Joe Higgins Column - Bin Tax battle approaches

Socialist Voice June 2003

The Minister for the Environment, Martin Cullen, introduced the "Protection of the Environment Bill, 2003", in the Dail on 29 May. This Bill is the "Trojan Horse" through which three provisions are being introduced which constitute a savage attack on local democracy and provide a weapon to impose a new tier of local taxation on ordinary people.

Section 19 of the Bill removes the power to review, vary or replace a waste management plan from elected Councillors and gives it exclusively to City or County Managers. This includes decisions on incinerators and landfill. Thus for example, the rejection of a toxic waste incinerator voted on by Cork County Council very recently, could not happen if this Bill is passed. Section 35 gives the City and County Managers exclusive power to decide each year on the amount of bin tax that the Councils will demand. This will further propel the attempt of Councils to ratchet up the amount of refuse charges on householders. This can also be a prelude to an attempt to privatise the household refuse collection services where that has not already happened.

Section 22 is the part of the Bill that is designed as an attempt to break the Anti Bin Tax Campaign in the greater Dublin area. It gives the Councils the right to refuse to collect bins where a charge has not been paid. This is a blatant attempt to intimidate the huge Anti Bin Tax Campaign supported by tens of thousands of households throughout the greater Dublin area.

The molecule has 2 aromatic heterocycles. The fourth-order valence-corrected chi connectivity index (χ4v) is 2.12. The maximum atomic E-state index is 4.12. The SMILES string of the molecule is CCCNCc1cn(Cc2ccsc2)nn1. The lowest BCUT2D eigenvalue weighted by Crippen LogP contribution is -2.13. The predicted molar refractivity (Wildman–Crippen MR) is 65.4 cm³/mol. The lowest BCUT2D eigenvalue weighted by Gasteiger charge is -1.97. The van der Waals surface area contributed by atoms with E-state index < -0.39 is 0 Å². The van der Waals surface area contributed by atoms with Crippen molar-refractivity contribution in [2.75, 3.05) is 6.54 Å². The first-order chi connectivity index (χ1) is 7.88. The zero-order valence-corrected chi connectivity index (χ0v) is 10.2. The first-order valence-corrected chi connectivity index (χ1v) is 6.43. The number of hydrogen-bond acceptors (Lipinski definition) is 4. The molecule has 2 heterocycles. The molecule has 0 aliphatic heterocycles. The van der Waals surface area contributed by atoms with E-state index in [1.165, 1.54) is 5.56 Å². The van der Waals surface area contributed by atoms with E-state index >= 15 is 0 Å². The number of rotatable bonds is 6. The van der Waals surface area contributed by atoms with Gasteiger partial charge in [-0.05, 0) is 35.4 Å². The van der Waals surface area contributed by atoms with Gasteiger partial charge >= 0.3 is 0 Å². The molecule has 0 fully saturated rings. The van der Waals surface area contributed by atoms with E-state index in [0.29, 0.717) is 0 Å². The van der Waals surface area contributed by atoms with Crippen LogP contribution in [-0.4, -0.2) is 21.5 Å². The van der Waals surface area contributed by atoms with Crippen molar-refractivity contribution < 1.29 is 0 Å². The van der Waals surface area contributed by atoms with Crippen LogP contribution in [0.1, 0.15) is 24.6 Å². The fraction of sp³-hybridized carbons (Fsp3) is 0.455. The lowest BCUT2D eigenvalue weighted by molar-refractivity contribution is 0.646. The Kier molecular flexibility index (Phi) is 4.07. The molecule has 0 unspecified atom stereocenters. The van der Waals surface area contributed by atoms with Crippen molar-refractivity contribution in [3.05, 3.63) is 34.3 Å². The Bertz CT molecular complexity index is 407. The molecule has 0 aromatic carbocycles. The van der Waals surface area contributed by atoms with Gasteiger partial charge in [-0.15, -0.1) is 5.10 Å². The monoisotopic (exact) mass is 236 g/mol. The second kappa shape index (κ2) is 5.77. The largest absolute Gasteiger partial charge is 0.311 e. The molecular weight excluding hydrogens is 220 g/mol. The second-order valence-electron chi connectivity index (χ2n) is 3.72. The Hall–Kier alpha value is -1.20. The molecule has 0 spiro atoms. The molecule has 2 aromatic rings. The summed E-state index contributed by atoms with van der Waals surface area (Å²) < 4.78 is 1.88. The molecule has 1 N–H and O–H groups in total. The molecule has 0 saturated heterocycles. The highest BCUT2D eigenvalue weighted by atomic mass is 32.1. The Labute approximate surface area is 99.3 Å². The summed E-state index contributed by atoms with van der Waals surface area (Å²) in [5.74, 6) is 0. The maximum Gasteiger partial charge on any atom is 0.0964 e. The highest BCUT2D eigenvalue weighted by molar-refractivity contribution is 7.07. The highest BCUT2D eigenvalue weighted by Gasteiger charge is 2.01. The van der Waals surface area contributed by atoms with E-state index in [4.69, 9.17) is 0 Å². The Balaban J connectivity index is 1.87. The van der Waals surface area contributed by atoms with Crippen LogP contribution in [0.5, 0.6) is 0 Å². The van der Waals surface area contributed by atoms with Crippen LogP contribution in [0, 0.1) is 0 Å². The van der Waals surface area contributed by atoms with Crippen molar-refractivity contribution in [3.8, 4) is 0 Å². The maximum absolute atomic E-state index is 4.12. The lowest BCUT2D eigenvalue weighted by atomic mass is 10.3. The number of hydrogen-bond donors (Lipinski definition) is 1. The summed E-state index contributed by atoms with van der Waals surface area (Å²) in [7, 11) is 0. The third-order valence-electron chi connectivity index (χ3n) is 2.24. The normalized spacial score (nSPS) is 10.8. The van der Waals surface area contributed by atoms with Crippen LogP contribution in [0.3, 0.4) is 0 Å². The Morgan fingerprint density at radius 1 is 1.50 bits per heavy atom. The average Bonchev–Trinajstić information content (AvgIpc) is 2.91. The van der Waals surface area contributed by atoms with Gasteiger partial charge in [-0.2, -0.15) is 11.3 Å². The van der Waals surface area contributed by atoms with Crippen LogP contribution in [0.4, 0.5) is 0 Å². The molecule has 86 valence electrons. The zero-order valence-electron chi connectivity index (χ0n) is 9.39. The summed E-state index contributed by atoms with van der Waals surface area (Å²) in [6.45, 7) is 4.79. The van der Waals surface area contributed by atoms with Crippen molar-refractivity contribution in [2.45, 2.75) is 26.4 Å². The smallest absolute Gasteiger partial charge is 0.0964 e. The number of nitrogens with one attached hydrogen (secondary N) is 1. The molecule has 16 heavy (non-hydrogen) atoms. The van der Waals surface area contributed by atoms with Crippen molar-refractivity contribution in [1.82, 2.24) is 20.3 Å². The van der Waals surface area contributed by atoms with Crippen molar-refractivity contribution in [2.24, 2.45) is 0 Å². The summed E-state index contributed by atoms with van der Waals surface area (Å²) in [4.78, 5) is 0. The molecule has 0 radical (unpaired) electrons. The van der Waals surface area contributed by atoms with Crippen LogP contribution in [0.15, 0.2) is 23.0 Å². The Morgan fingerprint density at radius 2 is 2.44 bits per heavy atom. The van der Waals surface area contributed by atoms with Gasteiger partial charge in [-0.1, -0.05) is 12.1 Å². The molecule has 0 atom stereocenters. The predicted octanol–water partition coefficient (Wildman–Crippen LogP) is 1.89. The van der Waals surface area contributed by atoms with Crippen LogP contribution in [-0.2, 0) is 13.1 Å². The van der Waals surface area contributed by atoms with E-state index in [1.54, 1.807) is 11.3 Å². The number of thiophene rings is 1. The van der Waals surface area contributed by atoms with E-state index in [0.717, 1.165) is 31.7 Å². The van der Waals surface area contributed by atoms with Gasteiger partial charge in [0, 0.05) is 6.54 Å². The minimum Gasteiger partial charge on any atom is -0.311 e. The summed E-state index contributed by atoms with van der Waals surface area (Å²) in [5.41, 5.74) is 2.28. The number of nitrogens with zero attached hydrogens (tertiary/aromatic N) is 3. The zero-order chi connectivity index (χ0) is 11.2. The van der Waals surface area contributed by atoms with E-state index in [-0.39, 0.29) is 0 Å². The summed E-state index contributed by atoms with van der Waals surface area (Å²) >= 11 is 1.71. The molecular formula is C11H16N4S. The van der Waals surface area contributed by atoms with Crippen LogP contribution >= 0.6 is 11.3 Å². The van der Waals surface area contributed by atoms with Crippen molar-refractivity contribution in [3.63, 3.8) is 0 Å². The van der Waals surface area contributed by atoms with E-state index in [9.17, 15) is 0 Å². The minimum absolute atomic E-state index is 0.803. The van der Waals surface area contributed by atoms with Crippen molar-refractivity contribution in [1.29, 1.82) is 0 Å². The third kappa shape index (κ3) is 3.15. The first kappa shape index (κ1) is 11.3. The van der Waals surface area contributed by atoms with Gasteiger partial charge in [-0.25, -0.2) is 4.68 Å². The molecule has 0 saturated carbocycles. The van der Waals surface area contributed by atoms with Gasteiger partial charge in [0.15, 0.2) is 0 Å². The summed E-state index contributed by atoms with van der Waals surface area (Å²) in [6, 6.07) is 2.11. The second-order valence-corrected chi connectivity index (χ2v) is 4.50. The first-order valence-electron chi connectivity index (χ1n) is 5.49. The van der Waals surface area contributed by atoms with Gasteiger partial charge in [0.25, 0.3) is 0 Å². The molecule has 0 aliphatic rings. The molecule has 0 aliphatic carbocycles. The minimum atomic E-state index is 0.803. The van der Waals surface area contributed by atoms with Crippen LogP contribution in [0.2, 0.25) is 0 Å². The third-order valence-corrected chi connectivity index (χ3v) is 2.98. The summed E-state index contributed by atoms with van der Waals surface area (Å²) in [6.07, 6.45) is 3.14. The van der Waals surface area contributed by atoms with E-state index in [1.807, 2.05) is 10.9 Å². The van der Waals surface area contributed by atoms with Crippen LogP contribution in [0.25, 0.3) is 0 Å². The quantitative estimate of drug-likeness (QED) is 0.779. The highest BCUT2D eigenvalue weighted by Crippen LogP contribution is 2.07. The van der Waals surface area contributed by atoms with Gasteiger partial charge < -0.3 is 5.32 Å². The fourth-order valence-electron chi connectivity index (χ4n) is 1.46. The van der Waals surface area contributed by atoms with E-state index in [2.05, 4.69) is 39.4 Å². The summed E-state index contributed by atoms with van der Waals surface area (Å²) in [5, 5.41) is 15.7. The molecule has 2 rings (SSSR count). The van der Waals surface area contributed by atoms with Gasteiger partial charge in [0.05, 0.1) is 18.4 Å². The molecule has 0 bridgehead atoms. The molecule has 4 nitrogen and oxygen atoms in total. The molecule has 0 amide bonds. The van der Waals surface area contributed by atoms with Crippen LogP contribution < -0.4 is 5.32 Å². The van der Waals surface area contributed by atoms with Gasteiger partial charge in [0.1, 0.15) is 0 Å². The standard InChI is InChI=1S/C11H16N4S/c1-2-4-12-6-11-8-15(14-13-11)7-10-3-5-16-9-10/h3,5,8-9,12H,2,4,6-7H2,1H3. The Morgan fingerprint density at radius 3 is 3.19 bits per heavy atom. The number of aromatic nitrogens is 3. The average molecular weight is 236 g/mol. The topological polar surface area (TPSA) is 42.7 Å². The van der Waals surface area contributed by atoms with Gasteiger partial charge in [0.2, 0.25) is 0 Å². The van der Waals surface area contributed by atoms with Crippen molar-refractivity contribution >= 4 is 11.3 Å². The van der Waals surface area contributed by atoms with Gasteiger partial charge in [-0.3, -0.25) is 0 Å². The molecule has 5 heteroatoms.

When I spoke in the Dail on the issue, I outlined what the Minister was attempting to do in clear terms: "He hopes to bludgeon householders into an acceptance of the bin tax. He then wants the level of bin taxes increased annually to substantial amounts. The next part of the agenda is an attempt to restore the hated water charges. It is, in other words, the creation of a parallel tier of local taxation, which will in no time reach 1,000 euro per household".

Section 30 of the Bill is designed in such a way as to require the operator of a waste disposal facility to charge fees that will make up the full amount of the cost of the operation including the purchase of the site. This means, for example, in cities and big towns ordinary householders will be called upon to fund the massive prices which speculators are charging for land on which such facilities could be built.

Unfortunately, the Minister for the Environment left just before I spoke in the Dail. He said he was obliged to attend a meeting of City and County Managers that had been prearranged.

I outlined quite clearly what the attitude of many communities around the greater Dublin area would be: "I am telling the Minister now and the Councils that the first day that they try to implement the provision of refusing to collect the bins of decent taxpayers, particularly in Dublin, they will be fought on the ground. They will be met by mobilisations of people power and peaceful disobedience. They will not be allowed to enact and to put into effect this repressive measure in order to beat and defeat the decent taxpayers who fund the bulk of the taxation system and the bulk of services and who will not be prepared to go back to the bad old days of the 1970s and 1980s when the PAYE man and woman were hammered while multimillionaires were salting away their ill gotten gains - in many cases in offshore accounts. They are not prepared to go back to that again. It will be resisted. There will be mobilisations in the communities against it, so the Minister of State, Deputy Gallagher, can tell the Minister that at this stage, he would do much better to withdraw these provisions from this legislation and then let the discussion proceed on what is worthwhile in the Bill."

For other articles by Joe Higgins TD visit the sitemap. Material on the bin charges campaign is here.
To see what the Socialist Party stands for visit our main site